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Appendix B: Acronym List


Twice-Exceptional.  Twice-Exceptional refers to a student who is gifted and also has a disability (usually, but not always, a learning disability.)

504 Plans

Section 504 of the Rehabilitation Act of 1973 Plan. Section 504 of this federal law prohibits discrimination on the basis of disability in programs and activities that federal financial assistance from the U.S. Department of Education.  A plan developed under this legislation includes accommodations that the student needs for equal access to instruction and assessment


Attention Deficit Hyperactivity Disorder. ADHD is a biological, brain-based condition characterized by poor attention and distractibility and/or hyperactivity and impulsive behaviors. It is one of the most common disorders that develop in children, and it can co-occur with dyslexia.


Autism Spectrum Disorder.  ASD refers to a developmental disability significantly affecting verbal and non-verbal social communication and social interaction, generally evidenced by the age of three.


American Speech-Language and Hearing Association. A professional organization for audiologists, speech-language pathologists, and others interested in serving students with speech-language and/or hearing disorders.


Council for Exceptional Children. A professional organization comprised of educators and others interested in students with disabilities.


Colorado Department of Education.  The CDE provides leadership, resources, support, and accountability to the state’s school districts, schools, teachers, and administrators to help them build capacity to meet the needs of Colorado’s public school students.  The CDE also provides services and support to boards of cooperative educational services, early learning centers, state correctional schools, facility schools, and state libraries.  Through setting a clear vision for increasing student performance, CDE continually supports the advancement and improvement of the state’s education system to prepare all learners for success in a rapidly changing global workplace.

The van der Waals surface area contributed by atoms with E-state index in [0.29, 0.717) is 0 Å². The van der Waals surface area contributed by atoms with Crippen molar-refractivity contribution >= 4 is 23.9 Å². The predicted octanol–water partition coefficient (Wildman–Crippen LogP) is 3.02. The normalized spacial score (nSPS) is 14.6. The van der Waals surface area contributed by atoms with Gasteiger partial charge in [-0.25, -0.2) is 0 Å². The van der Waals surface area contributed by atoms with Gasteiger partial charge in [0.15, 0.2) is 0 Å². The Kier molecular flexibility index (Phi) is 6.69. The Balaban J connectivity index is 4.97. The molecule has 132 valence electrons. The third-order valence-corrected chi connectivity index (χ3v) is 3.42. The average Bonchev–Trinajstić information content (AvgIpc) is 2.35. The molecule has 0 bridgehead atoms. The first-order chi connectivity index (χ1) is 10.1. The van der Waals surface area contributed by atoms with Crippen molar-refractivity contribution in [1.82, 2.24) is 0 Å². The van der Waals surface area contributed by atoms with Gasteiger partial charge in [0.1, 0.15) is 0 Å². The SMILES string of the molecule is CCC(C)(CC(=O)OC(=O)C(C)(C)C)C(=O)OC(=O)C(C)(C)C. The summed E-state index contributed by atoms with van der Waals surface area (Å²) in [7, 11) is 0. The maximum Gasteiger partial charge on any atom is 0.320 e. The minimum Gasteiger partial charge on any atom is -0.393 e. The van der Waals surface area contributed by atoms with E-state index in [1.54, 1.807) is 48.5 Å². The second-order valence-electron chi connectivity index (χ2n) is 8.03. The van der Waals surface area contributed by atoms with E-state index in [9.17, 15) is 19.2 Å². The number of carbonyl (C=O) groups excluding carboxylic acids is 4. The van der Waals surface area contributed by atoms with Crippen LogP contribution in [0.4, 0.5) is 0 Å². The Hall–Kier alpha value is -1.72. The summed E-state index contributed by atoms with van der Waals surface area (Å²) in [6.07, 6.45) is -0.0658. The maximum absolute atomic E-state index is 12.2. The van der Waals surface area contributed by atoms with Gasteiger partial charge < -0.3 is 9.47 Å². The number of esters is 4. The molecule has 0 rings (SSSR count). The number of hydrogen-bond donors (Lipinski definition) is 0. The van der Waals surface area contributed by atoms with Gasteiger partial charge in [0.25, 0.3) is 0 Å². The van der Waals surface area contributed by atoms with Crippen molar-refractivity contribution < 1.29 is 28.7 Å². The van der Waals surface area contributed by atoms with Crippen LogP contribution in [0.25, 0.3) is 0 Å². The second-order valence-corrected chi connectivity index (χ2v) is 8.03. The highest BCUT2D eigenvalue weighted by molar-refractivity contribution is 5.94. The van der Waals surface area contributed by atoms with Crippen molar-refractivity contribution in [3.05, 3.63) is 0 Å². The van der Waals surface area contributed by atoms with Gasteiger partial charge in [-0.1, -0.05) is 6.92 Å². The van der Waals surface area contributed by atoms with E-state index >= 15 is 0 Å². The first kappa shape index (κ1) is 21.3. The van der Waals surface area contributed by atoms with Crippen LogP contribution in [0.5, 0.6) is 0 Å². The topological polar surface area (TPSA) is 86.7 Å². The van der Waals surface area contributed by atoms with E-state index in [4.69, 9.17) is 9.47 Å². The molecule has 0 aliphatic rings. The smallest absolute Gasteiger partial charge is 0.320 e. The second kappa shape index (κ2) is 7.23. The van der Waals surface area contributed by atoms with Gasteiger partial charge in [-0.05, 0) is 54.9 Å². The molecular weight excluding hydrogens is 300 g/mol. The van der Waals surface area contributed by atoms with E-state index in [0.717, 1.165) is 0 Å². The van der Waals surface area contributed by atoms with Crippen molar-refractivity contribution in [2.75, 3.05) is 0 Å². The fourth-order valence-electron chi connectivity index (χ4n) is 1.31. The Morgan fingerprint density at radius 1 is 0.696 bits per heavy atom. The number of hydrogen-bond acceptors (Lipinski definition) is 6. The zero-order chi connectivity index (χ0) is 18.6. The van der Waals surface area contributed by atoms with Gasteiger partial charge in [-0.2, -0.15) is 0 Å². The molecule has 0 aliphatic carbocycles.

Exceptional Children’s Education Act. The ECEA is a Colorado law that delineates the specific rules for the administration of special education within the state.


English Learner.  An English Learner is one whose native language is not English.


Florida Center for Reading Research. The FCRR, one of the most widely respected reading-research institutes in the United States, provides a broad range of instructional material for teacher use.


International Dyslexia Association. The IDA is a nonprofit organization dedicated to helping individuals with dyslexia, their families and the communities that support them.


Rocky Mountain Branch of the International Dyslexia Association. This branch works within this community to provide help and resources to individuals with dyslexia, their families and the communities that support them.


Individuals with Disabilities Education Act. IDEA is a law that ensures services to children with disabilities throughout the nation. It governs how states and public agencies provide early intervention, special education and related services to eligible infants, toddlers, children and youths with disabilities.


Individualized Education Program. An IEP is a legal document that clearly defines how a school plans to meet a child’s unique educational needs that result from a disability.


Learning Disability.  (See also SLD.)


Magnetic Resonance Imaging. A functional MRI is a noninvasive diagnostic test that measures brain activity as a person performs tasks while in an MRI scanner.